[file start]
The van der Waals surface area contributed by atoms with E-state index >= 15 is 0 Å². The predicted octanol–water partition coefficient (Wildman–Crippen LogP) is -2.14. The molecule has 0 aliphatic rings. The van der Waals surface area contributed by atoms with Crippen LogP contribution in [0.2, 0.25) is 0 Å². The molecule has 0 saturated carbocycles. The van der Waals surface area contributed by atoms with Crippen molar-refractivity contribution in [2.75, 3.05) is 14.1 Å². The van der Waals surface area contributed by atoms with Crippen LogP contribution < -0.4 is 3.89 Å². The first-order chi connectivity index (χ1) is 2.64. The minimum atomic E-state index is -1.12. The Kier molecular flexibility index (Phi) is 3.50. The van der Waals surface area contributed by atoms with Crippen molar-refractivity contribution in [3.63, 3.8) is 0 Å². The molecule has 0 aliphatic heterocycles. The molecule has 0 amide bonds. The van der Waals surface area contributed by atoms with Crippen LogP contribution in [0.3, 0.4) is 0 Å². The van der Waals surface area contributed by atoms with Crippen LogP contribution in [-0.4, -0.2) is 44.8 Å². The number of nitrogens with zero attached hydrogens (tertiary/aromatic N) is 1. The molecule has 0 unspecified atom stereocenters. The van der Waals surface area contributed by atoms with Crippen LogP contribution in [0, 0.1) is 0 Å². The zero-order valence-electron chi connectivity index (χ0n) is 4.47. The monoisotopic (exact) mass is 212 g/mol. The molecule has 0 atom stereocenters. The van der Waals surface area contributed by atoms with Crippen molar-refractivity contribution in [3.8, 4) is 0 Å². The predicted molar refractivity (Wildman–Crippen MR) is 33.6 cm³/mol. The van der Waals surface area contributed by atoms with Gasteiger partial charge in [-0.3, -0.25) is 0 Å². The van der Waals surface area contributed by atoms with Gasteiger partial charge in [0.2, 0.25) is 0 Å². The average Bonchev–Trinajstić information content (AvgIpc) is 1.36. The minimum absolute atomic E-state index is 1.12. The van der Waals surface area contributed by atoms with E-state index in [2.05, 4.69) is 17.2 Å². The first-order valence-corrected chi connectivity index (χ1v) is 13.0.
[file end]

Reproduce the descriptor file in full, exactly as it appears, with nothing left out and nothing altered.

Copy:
The van der Waals surface area contributed by atoms with E-state index >= 15 is 0 Å². The predicted octanol–water partition coefficient (Wildman–Crippen LogP) is -2.14. The molecule has 0 aliphatic rings. The van der Waals surface area contributed by atoms with Crippen LogP contribution in [0.2, 0.25) is 0 Å². The molecule has 0 saturated carbocycles. The van der Waals surface area contributed by atoms with Crippen molar-refractivity contribution in [2.75, 3.05) is 14.1 Å². The van der Waals surface area contributed by atoms with Crippen LogP contribution < -0.4 is 3.89 Å². The first-order chi connectivity index (χ1) is 2.64. The minimum atomic E-state index is -1.12. The Kier molecular flexibility index (Phi) is 3.50. The van der Waals surface area contributed by atoms with Crippen molar-refractivity contribution in [3.63, 3.8) is 0 Å². The molecule has 0 aliphatic heterocycles. The molecule has 0 amide bonds. The van der Waals surface area contributed by atoms with Crippen LogP contribution in [0.3, 0.4) is 0 Å². The van der Waals surface area contributed by atoms with Crippen LogP contribution in [-0.4, -0.2) is 44.8 Å². The number of nitrogens with zero attached hydrogens (tertiary/aromatic N) is 1. The molecule has 0 unspecified atom stereocenters. The van der Waals surface area contributed by atoms with Crippen LogP contribution in [0, 0.1) is 0 Å². The zero-order valence-electron chi connectivity index (χ0n) is 4.47. The monoisotopic (exact) mass is 212 g/mol. The molecule has 0 atom stereocenters. The van der Waals surface area contributed by atoms with Crippen molar-refractivity contribution in [3.8, 4) is 0 Å². The predicted molar refractivity (Wildman–Crippen MR) is 33.6 cm³/mol. The van der Waals surface area contributed by atoms with Gasteiger partial charge in [-0.3, -0.25) is 0 Å². The van der Waals surface area contributed by atoms with Gasteiger partial charge in [0.2, 0.25) is 0 Å². The average Bonchev–Trinajstić information content (AvgIpc) is 1.36. The minimum absolute atomic E-state index is 1.12. The van der Waals surface area contributed by atoms with E-state index in [2.05, 4.69) is 17.2 Å². The first-order valence-corrected chi connectivity index (χ1v) is 13.0.